The “Options for Lesson” section of the classroom procedure page lists several ideas for additional activities or alternate ways to go about the lesson. Some of the optional adjustments are related specifically to the activity portion. Students could work alone or in groups for the activity, instead of in pairs. They could use images from online or other sources instead of drawing their own. You could also eliminate the voting part for best drawing or myth. An optional addition to the lesson is to review when an eclipse will happen in your area and plan to deliver the lesson at that time so students can see it. You could also discuss how eclipses work on other planets that have multiple moons. One final idea is to have students meet outside to see a lunar eclipse if possible.

Teacher Notes

The paragraph on this page gives you some extra information regarding what to expect from the lesson. It suggests you incorporate a hands-on activity using a flashlight and various objects to demonstrate how eclipses work. It also mentions that you can teach this lesson in conjunction with others about the solar system or space. Use the blank lines to write out whatever ideas or thoughts come to mind as you prepare.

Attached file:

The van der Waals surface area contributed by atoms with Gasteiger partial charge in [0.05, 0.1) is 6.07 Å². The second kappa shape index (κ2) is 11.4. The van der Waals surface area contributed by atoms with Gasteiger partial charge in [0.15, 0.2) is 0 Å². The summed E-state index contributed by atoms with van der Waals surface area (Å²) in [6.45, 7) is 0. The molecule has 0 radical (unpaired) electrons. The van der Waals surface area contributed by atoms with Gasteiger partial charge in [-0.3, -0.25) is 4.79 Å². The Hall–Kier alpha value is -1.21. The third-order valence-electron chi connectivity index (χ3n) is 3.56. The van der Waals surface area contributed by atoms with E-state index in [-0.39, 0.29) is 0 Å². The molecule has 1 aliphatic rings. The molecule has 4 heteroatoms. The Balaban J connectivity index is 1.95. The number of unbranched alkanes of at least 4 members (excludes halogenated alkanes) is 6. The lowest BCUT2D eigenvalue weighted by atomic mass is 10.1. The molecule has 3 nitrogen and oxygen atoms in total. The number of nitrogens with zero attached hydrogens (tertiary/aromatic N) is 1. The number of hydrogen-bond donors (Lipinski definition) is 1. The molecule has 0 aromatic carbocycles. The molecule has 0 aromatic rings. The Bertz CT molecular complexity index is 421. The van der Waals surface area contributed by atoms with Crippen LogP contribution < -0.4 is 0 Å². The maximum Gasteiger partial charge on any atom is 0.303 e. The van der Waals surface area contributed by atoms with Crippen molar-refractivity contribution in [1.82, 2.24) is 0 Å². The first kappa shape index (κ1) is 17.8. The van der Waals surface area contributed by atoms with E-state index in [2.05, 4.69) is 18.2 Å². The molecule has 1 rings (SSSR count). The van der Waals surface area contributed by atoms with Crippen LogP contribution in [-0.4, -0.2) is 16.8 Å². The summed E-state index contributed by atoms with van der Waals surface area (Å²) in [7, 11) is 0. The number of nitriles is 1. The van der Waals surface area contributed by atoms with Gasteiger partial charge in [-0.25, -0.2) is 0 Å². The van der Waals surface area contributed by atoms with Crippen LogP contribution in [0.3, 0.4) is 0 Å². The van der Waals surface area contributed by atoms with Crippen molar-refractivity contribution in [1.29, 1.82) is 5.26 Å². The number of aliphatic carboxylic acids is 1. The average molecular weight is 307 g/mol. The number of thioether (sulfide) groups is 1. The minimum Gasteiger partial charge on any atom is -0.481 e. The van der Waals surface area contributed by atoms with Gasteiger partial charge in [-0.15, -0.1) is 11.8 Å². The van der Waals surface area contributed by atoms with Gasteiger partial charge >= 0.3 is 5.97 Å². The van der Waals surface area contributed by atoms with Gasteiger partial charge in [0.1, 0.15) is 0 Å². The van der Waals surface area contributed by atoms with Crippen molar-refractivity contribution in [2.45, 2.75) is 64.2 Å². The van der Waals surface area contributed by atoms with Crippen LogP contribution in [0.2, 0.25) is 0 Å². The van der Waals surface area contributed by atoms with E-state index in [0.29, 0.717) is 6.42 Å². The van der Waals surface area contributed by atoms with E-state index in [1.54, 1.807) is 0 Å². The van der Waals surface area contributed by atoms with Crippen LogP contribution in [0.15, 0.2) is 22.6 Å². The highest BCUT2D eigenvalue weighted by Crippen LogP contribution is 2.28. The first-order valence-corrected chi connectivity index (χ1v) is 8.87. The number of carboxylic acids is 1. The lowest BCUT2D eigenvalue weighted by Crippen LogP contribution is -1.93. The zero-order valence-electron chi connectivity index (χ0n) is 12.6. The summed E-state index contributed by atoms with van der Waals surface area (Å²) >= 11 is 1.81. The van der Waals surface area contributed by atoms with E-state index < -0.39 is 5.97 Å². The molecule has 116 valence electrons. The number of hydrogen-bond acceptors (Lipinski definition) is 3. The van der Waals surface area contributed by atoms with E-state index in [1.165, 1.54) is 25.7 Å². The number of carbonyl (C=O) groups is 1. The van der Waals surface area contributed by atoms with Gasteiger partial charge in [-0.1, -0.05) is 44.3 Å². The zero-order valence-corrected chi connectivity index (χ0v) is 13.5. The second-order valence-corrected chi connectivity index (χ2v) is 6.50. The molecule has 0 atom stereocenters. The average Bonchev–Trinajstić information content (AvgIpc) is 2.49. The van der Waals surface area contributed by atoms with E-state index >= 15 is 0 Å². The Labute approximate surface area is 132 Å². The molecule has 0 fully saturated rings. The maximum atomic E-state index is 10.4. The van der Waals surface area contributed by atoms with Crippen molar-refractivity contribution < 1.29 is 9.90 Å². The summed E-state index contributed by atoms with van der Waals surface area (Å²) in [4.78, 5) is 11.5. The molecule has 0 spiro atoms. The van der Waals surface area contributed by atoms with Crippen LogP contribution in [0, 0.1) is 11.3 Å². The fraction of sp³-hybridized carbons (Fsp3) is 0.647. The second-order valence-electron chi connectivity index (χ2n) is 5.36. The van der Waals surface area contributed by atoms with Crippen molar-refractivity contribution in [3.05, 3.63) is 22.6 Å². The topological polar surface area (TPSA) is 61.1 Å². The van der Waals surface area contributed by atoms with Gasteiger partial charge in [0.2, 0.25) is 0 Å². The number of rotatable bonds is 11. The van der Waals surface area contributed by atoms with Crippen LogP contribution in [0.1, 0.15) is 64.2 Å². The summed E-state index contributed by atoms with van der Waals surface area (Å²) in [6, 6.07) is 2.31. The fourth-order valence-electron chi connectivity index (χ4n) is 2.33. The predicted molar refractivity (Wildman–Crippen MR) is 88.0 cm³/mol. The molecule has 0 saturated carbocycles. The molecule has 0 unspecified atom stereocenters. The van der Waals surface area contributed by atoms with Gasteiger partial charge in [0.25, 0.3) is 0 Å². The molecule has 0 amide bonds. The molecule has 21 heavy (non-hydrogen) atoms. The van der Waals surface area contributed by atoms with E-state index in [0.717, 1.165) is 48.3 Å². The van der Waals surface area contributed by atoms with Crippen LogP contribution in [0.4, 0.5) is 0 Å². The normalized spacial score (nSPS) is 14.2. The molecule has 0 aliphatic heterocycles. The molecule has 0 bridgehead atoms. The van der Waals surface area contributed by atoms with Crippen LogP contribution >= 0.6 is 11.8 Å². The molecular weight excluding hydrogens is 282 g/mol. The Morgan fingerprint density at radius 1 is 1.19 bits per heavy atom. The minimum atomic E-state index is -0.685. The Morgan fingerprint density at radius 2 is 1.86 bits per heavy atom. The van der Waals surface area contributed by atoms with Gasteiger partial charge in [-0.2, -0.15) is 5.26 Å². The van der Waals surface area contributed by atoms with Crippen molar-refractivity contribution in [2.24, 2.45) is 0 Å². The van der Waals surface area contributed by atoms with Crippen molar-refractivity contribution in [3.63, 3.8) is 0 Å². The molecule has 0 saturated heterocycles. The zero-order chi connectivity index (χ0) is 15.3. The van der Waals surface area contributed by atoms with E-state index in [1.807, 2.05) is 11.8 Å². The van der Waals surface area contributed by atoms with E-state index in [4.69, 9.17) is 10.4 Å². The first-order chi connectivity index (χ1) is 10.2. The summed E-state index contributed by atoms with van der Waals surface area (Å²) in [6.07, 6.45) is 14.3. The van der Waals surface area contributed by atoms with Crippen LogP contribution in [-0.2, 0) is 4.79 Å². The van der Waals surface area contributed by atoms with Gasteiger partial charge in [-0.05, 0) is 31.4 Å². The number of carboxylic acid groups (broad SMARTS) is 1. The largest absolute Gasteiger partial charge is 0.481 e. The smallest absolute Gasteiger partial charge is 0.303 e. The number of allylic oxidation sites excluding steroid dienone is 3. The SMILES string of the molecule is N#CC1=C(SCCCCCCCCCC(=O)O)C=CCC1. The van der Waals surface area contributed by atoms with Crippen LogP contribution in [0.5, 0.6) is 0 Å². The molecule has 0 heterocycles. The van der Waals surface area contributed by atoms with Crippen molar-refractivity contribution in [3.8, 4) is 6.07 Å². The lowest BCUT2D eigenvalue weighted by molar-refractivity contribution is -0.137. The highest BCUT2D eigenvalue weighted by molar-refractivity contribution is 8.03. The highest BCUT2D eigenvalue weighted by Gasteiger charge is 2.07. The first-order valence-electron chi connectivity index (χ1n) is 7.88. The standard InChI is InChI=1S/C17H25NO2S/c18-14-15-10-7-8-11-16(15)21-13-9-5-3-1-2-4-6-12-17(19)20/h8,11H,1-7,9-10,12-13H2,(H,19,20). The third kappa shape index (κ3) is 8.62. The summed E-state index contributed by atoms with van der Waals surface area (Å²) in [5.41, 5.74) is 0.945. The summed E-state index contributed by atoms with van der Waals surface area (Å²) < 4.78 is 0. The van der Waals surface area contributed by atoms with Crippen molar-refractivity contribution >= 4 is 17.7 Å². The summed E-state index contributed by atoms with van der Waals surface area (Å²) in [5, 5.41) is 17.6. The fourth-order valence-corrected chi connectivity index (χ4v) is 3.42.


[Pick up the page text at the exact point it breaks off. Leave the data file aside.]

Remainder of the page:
The Moon and the Sun

The Eclipses lesson plan contains three pages of content. Nearly every day, the sun shines brightly in the sky. And every night, the moon lights up the dark sky. The sun is roughly 93 million miles away from Earth. The moon is about 239,000 miles away. Of course, the sun is far larger than the moon. In fact, its diameter is 400 times the diameter of the moon.